My name is Slawomir Rawicz, and though not a native of Nottingham, I settled here after the Second World War, married a local girl and co-wrote my account of the escape from the Soviet Gulag Camp 303 here. Released in 1955 and now translated into 25 languages, The Long Walk has remained in print ever since. It has been a source of inspiration for thousands of people, including renowned adventurers such as Benedict Allen, and in 2010 was the source for Peter Weir’s feature film, The Way Back, itself a source of inspiration for those disinclined to pick up a book.
Now I know that worldwide exposure on the big screen kicked up a storm of controversy about the credibility of my story, but this was nothing new. When the book first appeared, the mountaineer Eric Shipton dismissed it as fiction, largely based on the Himalayan chapter and my ‘claim’ to have encountered a Yeti (aka Abominal Snowman). Peter Fleming (brother of Ian) refused to believe anybody in our condition could walk 6,500 kilometers across mountains, wilderness and desert, while others cast doubt on anybody’s ability to traverse the Gobi Desert on foot, without a support team.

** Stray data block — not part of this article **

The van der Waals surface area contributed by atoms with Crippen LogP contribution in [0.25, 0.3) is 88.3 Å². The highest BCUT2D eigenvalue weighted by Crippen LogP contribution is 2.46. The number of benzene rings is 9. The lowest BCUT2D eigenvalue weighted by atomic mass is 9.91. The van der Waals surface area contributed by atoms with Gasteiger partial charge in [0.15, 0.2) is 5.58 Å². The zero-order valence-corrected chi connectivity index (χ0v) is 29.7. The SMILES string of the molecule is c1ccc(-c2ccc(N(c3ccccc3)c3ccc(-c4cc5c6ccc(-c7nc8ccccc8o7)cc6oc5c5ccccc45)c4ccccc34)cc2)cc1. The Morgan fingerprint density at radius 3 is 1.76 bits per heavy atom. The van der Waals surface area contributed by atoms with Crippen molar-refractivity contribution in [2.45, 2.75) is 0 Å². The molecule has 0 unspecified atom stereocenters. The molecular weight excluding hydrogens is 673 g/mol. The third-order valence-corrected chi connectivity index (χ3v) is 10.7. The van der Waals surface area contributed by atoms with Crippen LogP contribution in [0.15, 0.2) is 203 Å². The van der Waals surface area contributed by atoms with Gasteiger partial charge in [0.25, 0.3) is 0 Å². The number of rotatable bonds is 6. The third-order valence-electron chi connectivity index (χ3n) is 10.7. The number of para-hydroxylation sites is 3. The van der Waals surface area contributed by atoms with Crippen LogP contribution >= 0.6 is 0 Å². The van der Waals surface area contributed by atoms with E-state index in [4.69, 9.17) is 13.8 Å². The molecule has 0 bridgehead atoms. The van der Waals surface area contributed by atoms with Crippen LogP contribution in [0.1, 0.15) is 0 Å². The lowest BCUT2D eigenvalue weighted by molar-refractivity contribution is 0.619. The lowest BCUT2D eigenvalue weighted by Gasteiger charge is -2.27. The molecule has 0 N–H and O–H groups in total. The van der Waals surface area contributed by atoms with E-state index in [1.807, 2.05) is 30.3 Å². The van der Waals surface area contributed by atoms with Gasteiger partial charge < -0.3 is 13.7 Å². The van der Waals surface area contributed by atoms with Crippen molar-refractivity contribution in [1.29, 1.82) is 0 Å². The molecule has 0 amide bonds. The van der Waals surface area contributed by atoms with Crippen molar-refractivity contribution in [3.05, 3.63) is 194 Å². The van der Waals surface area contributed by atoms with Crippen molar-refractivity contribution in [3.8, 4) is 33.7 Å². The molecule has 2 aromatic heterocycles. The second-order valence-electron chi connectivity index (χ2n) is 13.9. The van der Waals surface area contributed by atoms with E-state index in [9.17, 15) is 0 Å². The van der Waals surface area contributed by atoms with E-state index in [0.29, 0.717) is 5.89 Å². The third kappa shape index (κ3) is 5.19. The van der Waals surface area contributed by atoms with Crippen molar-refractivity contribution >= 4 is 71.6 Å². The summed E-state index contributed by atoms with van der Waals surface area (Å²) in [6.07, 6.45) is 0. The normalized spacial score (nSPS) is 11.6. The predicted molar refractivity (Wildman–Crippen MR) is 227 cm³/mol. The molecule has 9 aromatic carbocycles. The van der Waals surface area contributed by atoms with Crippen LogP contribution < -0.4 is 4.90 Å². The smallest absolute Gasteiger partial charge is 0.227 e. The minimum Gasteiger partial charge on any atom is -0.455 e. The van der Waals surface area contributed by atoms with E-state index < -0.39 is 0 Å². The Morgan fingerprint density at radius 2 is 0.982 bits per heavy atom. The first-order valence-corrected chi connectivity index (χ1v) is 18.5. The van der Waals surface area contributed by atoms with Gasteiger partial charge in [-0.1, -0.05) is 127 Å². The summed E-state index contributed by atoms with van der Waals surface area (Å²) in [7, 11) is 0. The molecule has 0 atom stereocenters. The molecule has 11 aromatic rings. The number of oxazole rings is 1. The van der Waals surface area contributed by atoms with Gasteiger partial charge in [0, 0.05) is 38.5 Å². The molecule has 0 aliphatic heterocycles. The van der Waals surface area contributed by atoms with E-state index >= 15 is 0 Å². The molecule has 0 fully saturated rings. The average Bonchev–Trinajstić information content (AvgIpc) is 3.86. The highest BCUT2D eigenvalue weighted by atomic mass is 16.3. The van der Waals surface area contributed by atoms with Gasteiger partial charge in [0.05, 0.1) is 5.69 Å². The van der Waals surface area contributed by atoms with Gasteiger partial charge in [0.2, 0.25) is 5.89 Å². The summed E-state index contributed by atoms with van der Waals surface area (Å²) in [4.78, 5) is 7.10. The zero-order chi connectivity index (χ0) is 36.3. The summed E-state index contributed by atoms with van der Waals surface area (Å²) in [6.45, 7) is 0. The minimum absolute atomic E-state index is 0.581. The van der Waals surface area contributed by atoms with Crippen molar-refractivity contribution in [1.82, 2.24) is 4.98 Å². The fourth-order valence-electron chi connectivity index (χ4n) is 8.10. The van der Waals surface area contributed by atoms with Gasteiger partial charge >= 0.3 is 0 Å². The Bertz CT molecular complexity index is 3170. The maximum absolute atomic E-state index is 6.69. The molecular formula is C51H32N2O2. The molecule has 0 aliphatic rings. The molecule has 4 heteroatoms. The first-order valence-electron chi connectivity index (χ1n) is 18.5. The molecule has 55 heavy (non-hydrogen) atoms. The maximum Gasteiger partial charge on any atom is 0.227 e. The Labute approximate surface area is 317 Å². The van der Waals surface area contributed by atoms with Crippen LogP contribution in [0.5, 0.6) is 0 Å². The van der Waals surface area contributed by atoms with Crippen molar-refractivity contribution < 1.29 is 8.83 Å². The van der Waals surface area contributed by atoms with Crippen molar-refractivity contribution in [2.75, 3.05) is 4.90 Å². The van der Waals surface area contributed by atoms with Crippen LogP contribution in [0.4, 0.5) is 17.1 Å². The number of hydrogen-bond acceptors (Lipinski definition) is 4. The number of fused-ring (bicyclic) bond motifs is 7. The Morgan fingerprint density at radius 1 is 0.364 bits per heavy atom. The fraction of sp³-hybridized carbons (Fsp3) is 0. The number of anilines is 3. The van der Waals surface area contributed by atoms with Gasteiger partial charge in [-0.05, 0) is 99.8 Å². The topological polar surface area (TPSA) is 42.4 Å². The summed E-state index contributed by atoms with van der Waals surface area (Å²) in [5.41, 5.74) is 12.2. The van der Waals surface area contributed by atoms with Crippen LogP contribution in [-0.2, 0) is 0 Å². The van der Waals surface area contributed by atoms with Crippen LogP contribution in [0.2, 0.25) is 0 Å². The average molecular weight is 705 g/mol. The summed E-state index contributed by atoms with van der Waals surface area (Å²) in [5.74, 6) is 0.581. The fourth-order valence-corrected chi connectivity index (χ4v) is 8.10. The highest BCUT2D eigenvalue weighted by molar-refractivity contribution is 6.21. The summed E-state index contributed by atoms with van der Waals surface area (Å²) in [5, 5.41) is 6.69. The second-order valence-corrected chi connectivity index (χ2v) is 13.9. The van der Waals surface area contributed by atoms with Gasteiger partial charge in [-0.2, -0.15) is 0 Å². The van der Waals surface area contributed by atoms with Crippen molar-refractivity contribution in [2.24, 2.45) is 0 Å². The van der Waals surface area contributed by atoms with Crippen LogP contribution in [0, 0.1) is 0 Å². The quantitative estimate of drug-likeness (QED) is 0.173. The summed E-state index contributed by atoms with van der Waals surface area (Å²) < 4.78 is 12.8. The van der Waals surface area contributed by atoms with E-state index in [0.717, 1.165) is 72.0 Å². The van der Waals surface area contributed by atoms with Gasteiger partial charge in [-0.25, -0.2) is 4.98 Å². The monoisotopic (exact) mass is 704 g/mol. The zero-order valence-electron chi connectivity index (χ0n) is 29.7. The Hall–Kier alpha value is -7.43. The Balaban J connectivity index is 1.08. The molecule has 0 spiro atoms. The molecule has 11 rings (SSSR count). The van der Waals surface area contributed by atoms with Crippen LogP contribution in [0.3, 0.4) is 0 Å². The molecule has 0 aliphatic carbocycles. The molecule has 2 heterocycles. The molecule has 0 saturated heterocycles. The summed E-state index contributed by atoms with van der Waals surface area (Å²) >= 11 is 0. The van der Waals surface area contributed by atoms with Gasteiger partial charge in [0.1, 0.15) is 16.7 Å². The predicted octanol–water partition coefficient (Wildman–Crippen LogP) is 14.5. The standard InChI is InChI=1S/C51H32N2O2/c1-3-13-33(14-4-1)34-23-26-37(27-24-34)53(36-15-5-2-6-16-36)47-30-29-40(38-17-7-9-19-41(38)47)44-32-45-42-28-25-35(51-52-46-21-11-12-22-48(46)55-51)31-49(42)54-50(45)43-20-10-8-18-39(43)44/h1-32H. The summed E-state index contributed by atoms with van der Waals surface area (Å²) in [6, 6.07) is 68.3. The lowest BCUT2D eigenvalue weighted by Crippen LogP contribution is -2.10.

On the other hand, Brick, the author of this piece and someone I met (as John Clark) in the early 1970s, argues that had he not read The Long Walk when he was a lad, he might never have become a life-long addict of outdoor adventure stories. He might never have crossed America and the Sahara Desert by bicycle, might never have found solace in deserts, peace in the wastelands and refuge in the wildernesses of Scotland. To this day, he cites my book as the force that drives him, now in his Sixties, to relish bivouacking in extreme weather, facing the raw power of Nature, both without and within.
As someone who devoted his retirement to giving talks to young people and religiously answering ‘fan mail’ in that hope others will be similarly inspired, that’s good enough for me. I know the truth of the matter, and it has died with me.